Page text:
Wednesday, July 15, 2009

Posted by Laurel Garver on Wednesday, July 15, 2009 No comments
Where do you get your ideas?

It's the Grand FAQ we writers face nearly every time we meet someone new. Some writers will tell you they write from life. They're trying to process their experiences, find some closure, warn others off their path of folly. My hats off to them. Autobiographical writing scares the snot out of me. Maybe when I'm 60 I'll be gutsy and wise enough to open myself up in that way.

Other writers are escapists like me, who write to enter fully into another life, another story. To shape it and be shaped by it. Writers like this will often give the quick and easy answer that "stories are everywhere, you just have to look." They make it sound so nice, like we non-autobiographical writers are the plucky pirate heroes who know how to walk 20 paces east and 3 paces north, dig a spade into the soft dirt and unearth a treasure.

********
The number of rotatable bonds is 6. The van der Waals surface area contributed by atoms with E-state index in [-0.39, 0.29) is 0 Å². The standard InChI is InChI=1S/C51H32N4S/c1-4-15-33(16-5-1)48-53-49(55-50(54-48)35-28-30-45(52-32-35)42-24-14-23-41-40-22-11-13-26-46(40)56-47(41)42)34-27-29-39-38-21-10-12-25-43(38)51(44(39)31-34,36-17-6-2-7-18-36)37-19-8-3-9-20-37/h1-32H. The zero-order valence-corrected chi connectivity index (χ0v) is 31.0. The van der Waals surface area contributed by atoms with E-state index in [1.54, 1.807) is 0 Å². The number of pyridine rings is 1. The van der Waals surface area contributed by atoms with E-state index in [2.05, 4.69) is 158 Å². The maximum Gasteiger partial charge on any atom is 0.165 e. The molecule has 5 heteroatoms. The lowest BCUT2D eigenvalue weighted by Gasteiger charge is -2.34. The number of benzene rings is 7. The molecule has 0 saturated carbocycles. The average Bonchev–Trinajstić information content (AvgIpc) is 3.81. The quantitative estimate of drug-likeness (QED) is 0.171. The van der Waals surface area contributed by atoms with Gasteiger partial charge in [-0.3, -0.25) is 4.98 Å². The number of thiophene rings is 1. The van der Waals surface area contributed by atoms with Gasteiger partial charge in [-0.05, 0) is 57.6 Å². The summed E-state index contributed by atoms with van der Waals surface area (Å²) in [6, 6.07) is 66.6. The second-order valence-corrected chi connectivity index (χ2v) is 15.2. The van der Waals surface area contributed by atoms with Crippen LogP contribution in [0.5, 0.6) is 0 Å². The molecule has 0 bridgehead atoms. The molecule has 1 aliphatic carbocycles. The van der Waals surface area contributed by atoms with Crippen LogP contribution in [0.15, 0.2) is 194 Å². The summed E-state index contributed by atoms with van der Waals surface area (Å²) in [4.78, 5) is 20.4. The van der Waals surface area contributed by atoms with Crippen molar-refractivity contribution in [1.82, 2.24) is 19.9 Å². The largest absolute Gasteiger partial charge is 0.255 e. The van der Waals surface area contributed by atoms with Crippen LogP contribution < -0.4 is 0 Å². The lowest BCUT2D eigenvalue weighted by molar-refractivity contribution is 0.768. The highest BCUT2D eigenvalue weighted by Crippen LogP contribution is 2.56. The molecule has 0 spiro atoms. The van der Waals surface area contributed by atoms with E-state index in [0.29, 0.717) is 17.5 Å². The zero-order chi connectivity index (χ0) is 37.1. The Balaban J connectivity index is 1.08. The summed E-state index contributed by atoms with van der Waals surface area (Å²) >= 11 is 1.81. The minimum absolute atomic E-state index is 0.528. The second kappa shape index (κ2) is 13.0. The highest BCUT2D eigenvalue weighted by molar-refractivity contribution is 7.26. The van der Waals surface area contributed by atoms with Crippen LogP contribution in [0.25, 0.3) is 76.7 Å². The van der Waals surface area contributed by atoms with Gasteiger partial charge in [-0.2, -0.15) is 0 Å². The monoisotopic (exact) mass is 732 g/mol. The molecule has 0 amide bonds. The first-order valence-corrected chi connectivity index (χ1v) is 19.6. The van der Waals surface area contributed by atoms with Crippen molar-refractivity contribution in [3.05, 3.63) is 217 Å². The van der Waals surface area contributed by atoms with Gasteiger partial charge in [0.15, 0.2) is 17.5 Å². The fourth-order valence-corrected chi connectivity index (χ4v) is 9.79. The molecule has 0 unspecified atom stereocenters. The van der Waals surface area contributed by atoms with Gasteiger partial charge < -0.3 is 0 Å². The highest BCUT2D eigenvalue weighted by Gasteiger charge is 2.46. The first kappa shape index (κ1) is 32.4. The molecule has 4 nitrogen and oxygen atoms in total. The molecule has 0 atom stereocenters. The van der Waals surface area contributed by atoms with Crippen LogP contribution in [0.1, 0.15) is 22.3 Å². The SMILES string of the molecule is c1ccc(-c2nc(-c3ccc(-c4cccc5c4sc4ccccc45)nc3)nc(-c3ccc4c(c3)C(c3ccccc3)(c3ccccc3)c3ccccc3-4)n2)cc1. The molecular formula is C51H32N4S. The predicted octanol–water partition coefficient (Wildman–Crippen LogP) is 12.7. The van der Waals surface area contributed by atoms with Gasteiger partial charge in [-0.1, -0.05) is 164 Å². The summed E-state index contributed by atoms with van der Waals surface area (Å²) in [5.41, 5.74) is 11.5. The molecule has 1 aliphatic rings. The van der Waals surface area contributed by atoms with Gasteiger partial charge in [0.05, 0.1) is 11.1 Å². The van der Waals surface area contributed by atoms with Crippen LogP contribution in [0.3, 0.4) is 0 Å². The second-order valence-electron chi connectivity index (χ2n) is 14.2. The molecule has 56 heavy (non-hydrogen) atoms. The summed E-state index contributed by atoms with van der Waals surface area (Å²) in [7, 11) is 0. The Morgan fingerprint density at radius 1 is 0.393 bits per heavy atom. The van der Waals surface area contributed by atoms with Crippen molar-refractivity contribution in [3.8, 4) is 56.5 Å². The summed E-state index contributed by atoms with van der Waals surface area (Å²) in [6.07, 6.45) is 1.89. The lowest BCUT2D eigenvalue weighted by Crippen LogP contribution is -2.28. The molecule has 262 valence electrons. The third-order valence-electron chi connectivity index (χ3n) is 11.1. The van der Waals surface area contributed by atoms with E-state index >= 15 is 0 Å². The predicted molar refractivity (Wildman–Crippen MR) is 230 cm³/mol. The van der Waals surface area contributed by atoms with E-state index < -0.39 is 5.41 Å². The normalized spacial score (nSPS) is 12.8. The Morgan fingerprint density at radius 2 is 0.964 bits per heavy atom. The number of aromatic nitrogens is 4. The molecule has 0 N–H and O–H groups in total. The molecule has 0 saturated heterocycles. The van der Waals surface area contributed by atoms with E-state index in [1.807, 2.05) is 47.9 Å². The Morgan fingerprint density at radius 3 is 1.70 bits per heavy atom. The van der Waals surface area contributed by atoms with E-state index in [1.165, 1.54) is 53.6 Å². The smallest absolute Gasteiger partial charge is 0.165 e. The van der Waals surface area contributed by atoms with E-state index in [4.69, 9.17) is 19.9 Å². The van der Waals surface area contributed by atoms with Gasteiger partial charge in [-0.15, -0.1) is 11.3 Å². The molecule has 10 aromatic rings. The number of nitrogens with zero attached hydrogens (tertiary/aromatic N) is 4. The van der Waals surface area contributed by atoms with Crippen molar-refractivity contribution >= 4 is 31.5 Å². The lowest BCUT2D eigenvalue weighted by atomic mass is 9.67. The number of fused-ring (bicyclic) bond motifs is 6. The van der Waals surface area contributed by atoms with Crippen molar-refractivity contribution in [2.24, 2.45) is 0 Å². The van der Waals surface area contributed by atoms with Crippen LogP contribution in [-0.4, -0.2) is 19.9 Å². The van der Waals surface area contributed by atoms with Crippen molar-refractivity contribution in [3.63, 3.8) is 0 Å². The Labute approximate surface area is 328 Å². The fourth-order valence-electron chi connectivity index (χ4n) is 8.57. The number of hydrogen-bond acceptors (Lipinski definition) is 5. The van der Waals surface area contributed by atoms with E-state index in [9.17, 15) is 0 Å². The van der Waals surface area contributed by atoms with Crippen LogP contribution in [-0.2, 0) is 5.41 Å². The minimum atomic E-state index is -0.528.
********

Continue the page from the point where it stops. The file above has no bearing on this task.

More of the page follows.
Here's a dirty secret: realizing that stories are everywhere makes you feel somewhat insane. Unweeded gardens talk to you, tell you of despondency and pain. Your neighbor's bulging recycling bin sweeps you away to a party where one-time friends snub each other and the host pukes on his dream girl's shoes. Random strangers on the train captivate you, make you start stalking them so you can capture how they walk, swirl coffee in a travel mug, high-five a classmate.

I've yet to formulate an honest response about the source of my ideas that doesn't send my new acquaintance running for the DSM-IV. Due to the curse of an overactive imagination, I can actually imagine this happening to me at a party--three pages of dialogue sprinkled with action and description. And four other alternate scenarios as well, one of which involves a dog licking the canape in my acquaintance's hand when she's not looking. That's just how my brain works. I'd invite you for a tour, but it would probably scare you.
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